Country Chatter

Trace Adkins “Arlington” Honors Fallen Soldiers


Marine Cpl. Patrick Nixon (age 21) of Gallatin, Tennessee, had a dream to be a history teacher when his service in the military was complete. Unfortunately, on March 30, 2003, Nixon and eight of his fellow Marines got caught in a deadly hail of fire when they were ambushed by terrorists while trying to secure a bridge. He became the first Marine from Tennessee killed during the war in Iraq.

Nixon’s story became the inspiration for songwriter Dave Trumball after meeting Nixon’s father. He and Jeremy Spillman were the co-writers of the anthem, “Arlington,” which was recorded by Trace Adkins and has become synonymous with Memorial Day.

“I knew that was the song I had been waiting a long time to record,” Adkins said. “I almost recorded ’Letters From Home,’ and then for some reason, I was thinking, ’It just doesn’t feel quite right.’ Of course, John Michael Montgomery had a hit with it — which was great. But then this song came along, and I said, ’Oh, there it is. That’s what I’ve been waiting for.’ It’s just a nonpolitical song. It doesn’t glorify war at all or anything like that. It’s just simply playing tribute and homage and respect to the people who gave that last full measure.”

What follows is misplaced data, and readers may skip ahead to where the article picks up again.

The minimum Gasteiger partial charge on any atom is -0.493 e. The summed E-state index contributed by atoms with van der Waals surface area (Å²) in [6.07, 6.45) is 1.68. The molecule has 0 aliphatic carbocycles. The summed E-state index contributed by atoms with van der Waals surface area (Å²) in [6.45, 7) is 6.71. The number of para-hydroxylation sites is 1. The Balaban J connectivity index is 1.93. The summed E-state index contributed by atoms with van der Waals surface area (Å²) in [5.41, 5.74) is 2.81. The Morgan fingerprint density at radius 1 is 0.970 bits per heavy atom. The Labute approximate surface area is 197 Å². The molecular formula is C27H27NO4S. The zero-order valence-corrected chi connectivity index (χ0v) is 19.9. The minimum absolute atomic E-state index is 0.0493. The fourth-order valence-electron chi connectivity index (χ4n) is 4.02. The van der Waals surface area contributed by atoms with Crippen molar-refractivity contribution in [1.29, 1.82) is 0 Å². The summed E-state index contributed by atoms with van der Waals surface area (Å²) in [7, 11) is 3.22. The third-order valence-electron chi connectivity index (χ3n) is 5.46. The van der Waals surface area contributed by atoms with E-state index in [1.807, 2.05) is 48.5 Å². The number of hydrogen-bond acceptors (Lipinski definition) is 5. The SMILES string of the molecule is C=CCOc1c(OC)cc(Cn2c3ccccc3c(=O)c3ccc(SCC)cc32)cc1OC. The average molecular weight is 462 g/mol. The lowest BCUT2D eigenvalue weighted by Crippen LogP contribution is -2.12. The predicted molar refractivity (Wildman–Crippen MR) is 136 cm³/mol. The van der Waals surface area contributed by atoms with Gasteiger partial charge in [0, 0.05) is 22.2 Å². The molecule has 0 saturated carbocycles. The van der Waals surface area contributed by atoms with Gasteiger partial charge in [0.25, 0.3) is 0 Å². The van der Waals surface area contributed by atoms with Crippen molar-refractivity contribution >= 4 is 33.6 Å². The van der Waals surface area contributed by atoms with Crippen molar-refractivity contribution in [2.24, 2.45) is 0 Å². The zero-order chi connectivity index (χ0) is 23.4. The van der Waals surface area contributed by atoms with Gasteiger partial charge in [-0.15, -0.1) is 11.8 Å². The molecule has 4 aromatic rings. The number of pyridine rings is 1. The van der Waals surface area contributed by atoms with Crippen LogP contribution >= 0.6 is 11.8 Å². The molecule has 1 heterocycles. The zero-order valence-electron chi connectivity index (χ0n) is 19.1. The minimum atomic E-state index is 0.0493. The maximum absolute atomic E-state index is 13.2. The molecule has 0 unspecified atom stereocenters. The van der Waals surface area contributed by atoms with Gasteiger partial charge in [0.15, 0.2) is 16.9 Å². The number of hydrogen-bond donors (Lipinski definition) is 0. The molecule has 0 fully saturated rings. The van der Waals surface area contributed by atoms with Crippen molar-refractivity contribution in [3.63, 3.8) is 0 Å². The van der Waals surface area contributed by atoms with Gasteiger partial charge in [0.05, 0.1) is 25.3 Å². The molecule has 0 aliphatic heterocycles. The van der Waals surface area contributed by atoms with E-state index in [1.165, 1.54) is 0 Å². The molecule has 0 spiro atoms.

The song, was written from the viewpoint of the fallen soldier who is brought to Arlington to his final resting place. The soldier first addresses how he always thought he was going to die an old man at home. Instead he is being buried,  “on this peaceful peace of property” which was set aside for those who paid with their life to be there. He moves on to remember the first time he saw the graveyard and finding his grandfather’s grave. Now, he has joined him in that cemetery. The song repeats the message of these soldiers who died heroes in the chorus,  “we’re thankful for those thankful for the things we’ve done” and asks that people don’t cry for these soldiers because they are finally at peace.

“Arlington,” was released in 2005, as the second single from Adkins’ album, Songs About Me. It made a moderate chart run, eventually working it’s way up to #16, and has become a signature song in Adkins career.  The simplified production of the ballad and low range that Trace and his producers apply, help to make it all the more haunting and help present the imagery of this soldier’s story.

Adkin’s performed the song at Arlington National Cemetery in 2015, for Wreaths Across America. The event honored the more than 400,000 soldiers, presidents and patriotic Americans who have played a part in our freedom.

Watch the video of Adkins’ performing at Arlington National Cemetery in December 2015 below:

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